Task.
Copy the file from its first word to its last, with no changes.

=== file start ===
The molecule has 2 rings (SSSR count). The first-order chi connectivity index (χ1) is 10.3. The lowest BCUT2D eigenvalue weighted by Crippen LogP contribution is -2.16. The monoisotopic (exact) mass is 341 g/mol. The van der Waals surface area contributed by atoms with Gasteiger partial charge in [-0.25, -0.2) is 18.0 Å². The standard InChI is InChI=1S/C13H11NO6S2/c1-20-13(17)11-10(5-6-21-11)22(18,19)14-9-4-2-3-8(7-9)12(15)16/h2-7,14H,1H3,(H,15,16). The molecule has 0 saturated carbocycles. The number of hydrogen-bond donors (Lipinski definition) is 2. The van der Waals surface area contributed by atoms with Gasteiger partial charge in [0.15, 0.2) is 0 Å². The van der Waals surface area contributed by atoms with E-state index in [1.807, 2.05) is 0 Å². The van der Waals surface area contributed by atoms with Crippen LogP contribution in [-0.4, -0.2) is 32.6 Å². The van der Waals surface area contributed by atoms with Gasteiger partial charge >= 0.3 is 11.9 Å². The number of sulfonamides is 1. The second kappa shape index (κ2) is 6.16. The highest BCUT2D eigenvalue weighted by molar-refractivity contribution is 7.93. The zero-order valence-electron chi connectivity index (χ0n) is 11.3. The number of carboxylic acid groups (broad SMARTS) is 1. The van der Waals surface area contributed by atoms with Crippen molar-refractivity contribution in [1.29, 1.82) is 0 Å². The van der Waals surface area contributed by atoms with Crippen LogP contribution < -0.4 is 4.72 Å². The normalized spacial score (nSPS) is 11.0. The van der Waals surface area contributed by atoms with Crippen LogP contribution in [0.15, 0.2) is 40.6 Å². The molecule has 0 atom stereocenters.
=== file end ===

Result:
The molecule has 2 rings (SSSR count). The first-order chi connectivity index (χ1) is 10.3. The lowest BCUT2D eigenvalue weighted by Crippen LogP contribution is -2.16. The monoisotopic (exact) mass is 341 g/mol. The van der Waals surface area contributed by atoms with Gasteiger partial charge in [-0.25, -0.2) is 18.0 Å². The standard InChI is InChI=1S/C13H11NO6S2/c1-20-13(17)11-10(5-6-21-11)22(18,19)14-9-4-2-3-8(7-9)12(15)16/h2-7,14H,1H3,(H,15,16). The molecule has 0 saturated carbocycles. The number of hydrogen-bond donors (Lipinski definition) is 2. The van der Waals surface area contributed by atoms with Gasteiger partial charge in [0.15, 0.2) is 0 Å². The van der Waals surface area contributed by atoms with E-state index in [1.807, 2.05) is 0 Å². The van der Waals surface area contributed by atoms with Crippen LogP contribution in [-0.4, -0.2) is 32.6 Å². The van der Waals surface area contributed by atoms with Gasteiger partial charge >= 0.3 is 11.9 Å². The number of sulfonamides is 1. The second kappa shape index (κ2) is 6.16. The highest BCUT2D eigenvalue weighted by molar-refractivity contribution is 7.93. The zero-order valence-electron chi connectivity index (χ0n) is 11.3. The number of carboxylic acid groups (broad SMARTS) is 1. The van der Waals surface area contributed by atoms with Crippen molar-refractivity contribution in [1.29, 1.82) is 0 Å². The van der Waals surface area contributed by atoms with Crippen LogP contribution < -0.4 is 4.72 Å². The normalized spacial score (nSPS) is 11.0. The van der Waals surface area contributed by atoms with Crippen LogP contribution in [0.15, 0.2) is 40.6 Å². The molecule has 0 atom stereocenters.